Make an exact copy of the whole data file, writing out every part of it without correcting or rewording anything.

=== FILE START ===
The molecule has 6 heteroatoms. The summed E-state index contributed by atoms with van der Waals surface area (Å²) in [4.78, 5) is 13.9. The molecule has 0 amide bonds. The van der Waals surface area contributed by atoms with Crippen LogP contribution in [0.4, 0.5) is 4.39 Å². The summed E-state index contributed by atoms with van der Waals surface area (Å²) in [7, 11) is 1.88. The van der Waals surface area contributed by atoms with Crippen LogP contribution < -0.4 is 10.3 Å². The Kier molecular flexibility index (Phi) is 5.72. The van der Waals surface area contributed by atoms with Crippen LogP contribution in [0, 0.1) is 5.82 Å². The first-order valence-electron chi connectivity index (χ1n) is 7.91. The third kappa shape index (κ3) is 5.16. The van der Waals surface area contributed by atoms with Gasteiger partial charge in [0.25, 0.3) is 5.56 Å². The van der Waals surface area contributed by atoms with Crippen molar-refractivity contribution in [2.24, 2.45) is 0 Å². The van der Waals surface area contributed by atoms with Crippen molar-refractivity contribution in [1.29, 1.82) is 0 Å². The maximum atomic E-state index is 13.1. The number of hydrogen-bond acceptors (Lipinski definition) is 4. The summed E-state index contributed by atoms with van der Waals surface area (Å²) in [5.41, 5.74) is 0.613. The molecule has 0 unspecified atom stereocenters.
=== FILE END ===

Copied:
The molecule has 6 heteroatoms. The summed E-state index contributed by atoms with van der Waals surface area (Å²) in [4.78, 5) is 13.9. The molecule has 0 amide bonds. The van der Waals surface area contributed by atoms with Crippen LogP contribution in [0.4, 0.5) is 4.39 Å². The summed E-state index contributed by atoms with van der Waals surface area (Å²) in [7, 11) is 1.88. The van der Waals surface area contributed by atoms with Crippen LogP contribution < -0.4 is 10.3 Å². The Kier molecular flexibility index (Phi) is 5.72. The van der Waals surface area contributed by atoms with Crippen LogP contribution in [0, 0.1) is 5.82 Å². The first-order valence-electron chi connectivity index (χ1n) is 7.91. The third kappa shape index (κ3) is 5.16. The van der Waals surface area contributed by atoms with Gasteiger partial charge in [0.25, 0.3) is 5.56 Å². The van der Waals surface area contributed by atoms with Crippen molar-refractivity contribution in [2.24, 2.45) is 0 Å². The van der Waals surface area contributed by atoms with Crippen molar-refractivity contribution in [1.29, 1.82) is 0 Å². The maximum atomic E-state index is 13.1. The number of hydrogen-bond acceptors (Lipinski definition) is 4. The summed E-state index contributed by atoms with van der Waals surface area (Å²) in [5.41, 5.74) is 0.613. The molecule has 0 unspecified atom stereocenters.